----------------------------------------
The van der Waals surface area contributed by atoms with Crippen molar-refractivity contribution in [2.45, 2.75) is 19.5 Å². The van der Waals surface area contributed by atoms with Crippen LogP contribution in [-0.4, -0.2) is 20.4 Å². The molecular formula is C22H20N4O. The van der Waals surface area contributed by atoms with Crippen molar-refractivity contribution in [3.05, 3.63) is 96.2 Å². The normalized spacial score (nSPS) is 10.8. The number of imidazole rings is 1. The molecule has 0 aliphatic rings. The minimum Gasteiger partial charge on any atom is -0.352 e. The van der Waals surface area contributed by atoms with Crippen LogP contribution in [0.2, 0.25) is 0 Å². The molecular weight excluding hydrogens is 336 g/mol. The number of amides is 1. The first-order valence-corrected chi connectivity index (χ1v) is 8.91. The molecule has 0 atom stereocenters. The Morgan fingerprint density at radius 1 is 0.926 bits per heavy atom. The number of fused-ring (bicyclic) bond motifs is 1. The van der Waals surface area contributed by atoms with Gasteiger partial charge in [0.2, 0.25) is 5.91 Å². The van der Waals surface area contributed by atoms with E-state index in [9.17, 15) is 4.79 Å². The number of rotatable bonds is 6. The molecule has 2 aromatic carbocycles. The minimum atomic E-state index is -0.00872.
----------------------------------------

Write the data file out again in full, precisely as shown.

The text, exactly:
The van der Waals surface area contributed by atoms with Crippen molar-refractivity contribution in [2.45, 2.75) is 19.5 Å². The van der Waals surface area contributed by atoms with Crippen LogP contribution in [-0.4, -0.2) is 20.4 Å². The molecular formula is C22H20N4O. The van der Waals surface area contributed by atoms with Crippen molar-refractivity contribution in [3.05, 3.63) is 96.2 Å². The normalized spacial score (nSPS) is 10.8. The number of imidazole rings is 1. The molecule has 0 aliphatic rings. The minimum Gasteiger partial charge on any atom is -0.352 e. The van der Waals surface area contributed by atoms with Crippen LogP contribution in [0.2, 0.25) is 0 Å². The molecular weight excluding hydrogens is 336 g/mol. The number of amides is 1. The first-order valence-corrected chi connectivity index (χ1v) is 8.91. The molecule has 0 atom stereocenters. The Morgan fingerprint density at radius 1 is 0.926 bits per heavy atom. The number of fused-ring (bicyclic) bond motifs is 1. The van der Waals surface area contributed by atoms with Gasteiger partial charge in [0.2, 0.25) is 5.91 Å². The van der Waals surface area contributed by atoms with E-state index in [9.17, 15) is 4.79 Å². The number of rotatable bonds is 6. The molecule has 2 aromatic carbocycles. The minimum atomic E-state index is -0.00872.